Cory Booker To Push Back Against Attacks On Legacy In Newark

The Newark mayor's State of the City address Tuesday will be a pointed defense of his record. A stable budget, increased development, and reduced crime, says a city official.

In his seventh State of the City address Tuesday evening, Cory Booker will make the case to Newark residents, and to political observers well outside the city limits, that his record as mayor — under increasing scrutiny as he considers a bid for national office — has been marked by success, grounded in hard data.

According to a city official with knowledge of the speech, Booker will focus on a broad picture of Newark's budget — arguing that his administration has reined in costs, while growing revenue, despite having inherited "dysfunction found across government agencies when his administration arrived almost seven years ago," said the official.

The speech, to be delivered at the New Jersey Performing Arts Center in downtown Newark, will push back against a narrative picked up most prominently in a New York Times article last December: that Booker is better liked outside the Central Ward than inside; that he has ignored his managerial responsibilities in favor of boosting his national profile; and that, as the Times piece puts it, he has "proved to be a better marketer than mayor."

Booker took that criticism hard when the Times story was published, and has aggressively tried to rebut the thesis in subsequent interviews, including one with BuzzFeed earlier this year. In the January interview, he called the story "just the worst thing of this last month," he said. "Just frustrating as heck to see your career, your service, your heart and soul like that."

The State of the City will be an opportunity to argue directly against these and other lines of criticism that have only picked up speed since Booker announced last December that he would prepare a bid for the U.S. Senate.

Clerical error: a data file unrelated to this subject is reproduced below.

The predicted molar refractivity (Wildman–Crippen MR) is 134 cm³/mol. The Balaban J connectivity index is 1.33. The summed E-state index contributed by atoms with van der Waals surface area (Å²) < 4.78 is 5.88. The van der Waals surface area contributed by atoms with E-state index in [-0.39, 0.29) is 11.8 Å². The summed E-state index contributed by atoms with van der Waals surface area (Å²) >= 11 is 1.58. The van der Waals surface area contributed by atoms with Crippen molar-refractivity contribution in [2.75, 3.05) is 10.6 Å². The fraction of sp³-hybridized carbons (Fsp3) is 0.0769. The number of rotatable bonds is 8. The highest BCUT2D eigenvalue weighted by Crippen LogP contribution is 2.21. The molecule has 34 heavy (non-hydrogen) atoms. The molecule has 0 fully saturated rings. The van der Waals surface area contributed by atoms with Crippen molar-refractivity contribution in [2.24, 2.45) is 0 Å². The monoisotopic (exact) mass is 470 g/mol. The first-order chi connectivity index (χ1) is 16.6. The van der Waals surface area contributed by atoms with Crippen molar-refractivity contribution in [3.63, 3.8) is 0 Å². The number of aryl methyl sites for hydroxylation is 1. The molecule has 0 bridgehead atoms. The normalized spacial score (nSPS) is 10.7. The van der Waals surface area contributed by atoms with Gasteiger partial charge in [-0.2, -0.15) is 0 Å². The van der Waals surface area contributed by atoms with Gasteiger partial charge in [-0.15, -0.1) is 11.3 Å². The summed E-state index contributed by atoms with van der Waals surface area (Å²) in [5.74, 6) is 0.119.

The mayor, said the official, will offer up an array of statistics that poke holes in the recent critiques: a population increase for the first time in 60 years; a billion dollars of development in the last year; an additional $1.5 billion slated to come; and a decrease in crime over his tenure in office, despite a spike in violence during 2011 and 2012. Statistics from the Newark Police Department, according to the official, show that since 2006, murder in the city is down 17%, and shooting incidents are down 27%.

Booker's office also points to an October 2012 poll, obtained last Friday by the New Jersey Star-Ledger, that shows the mayor in good standing with his city.

The polling — conducted by the national firm Global Strategy Group, for the Newark mayoral race in 2014 — shows Booker with a 70% favorability rating and a 65% approval rating, among local residents. Asked if they would vote to reelect Booker to a third term — which, he says, he has already ruled out — 58% of respondents said they'd give him their vote.

"He took a city government on the verge of financial collapse and made very consistent, very tough management decisions, and has restored stability and accountability," said the official.

Skip to footer